Mungo National Park

Historically amazing – presently, scenically challenged.

A pessimistic beginning to a special place that Russ especially wanted to visit, but weather and road conditions have been against us. With unseasonable rain and road closures, in whatever direction we decide to travel, we are tending to look on the gloomy side.

Arrived at Mungo, part of the Willandra Lakes region, now listed as a World Heritage Area in 1981.

It was hard to imagine the entire region covered in lakes, 50,000 years ago. 17,000 years ago the lakes dried, leaving flat lake beds, surrounded by dunes, eroding with the weather, but attracting tourists. They call these surrounding areas of Lake Mungo, the Walls of China.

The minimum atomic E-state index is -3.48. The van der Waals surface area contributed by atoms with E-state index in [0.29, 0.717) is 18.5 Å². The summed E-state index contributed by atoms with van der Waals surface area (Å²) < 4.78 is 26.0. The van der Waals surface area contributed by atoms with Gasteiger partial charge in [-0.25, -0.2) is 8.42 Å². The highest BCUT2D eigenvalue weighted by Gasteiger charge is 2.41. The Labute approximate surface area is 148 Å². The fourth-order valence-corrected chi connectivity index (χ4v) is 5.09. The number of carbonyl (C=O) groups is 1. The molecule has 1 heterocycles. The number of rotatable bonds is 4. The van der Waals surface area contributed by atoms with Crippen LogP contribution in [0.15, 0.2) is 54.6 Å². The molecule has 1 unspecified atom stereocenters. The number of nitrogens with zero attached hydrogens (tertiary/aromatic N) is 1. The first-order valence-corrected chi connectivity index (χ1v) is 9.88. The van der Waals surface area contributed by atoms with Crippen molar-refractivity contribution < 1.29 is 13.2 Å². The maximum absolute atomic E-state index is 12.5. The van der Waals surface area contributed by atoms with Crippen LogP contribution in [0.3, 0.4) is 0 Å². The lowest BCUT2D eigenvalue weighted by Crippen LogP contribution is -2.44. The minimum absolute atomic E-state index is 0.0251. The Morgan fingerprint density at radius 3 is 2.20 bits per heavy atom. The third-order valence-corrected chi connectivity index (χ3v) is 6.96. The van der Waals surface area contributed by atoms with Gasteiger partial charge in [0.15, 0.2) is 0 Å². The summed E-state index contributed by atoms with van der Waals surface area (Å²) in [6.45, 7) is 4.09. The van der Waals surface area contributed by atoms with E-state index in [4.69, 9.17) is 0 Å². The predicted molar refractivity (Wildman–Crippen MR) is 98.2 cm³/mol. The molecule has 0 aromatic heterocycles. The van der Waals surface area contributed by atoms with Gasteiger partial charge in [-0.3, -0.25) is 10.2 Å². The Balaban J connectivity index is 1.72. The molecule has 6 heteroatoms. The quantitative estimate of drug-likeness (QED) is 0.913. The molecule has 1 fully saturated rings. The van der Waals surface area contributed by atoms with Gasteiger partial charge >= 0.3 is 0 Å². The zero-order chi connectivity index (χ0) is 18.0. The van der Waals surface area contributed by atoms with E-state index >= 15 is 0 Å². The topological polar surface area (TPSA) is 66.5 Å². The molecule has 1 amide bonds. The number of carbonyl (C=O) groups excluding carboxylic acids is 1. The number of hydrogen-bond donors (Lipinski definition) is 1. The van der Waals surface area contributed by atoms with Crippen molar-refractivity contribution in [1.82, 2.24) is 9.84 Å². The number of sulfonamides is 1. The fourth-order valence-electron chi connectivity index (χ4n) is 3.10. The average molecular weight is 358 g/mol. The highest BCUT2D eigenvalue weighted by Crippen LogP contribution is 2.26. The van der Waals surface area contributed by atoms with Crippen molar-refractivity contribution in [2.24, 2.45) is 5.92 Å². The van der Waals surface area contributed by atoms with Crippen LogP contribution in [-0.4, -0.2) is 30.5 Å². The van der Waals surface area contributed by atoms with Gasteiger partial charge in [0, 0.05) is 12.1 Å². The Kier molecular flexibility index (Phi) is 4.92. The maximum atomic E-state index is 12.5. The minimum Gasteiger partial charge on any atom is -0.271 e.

Used as a sheep station since the 1800s the shearing shed is a typical structure of the times with slatted floor.  Lynton will remember us sleeping on a similar floor when camping at the family farm at Wallacedale.  We also saw a lifelike model of Ziggy (Deens recently departed cat was called Ziggy), Zygomaturus trilobus, similar size to a hippo, which used to roam the lakes area.


Evidence of life is present from at least 40,000-50,000 years ago, where aboriginal people camped and fished along the shores.

Camping is available in the Main Camp, fires accepted. Belah Camp is another spot for camping, but no wood allowed.

Travelled to Lake Menindee, because of threatening weather. They close the roads after rain and you can be stuck there for days.

With black clouds in every direction, we travelled over some scary roads, with mud, sounding like shrapnel, as it flew up from the road and off the tyres, underneath the car. We were tired and pleased to get to Lake Menindee.

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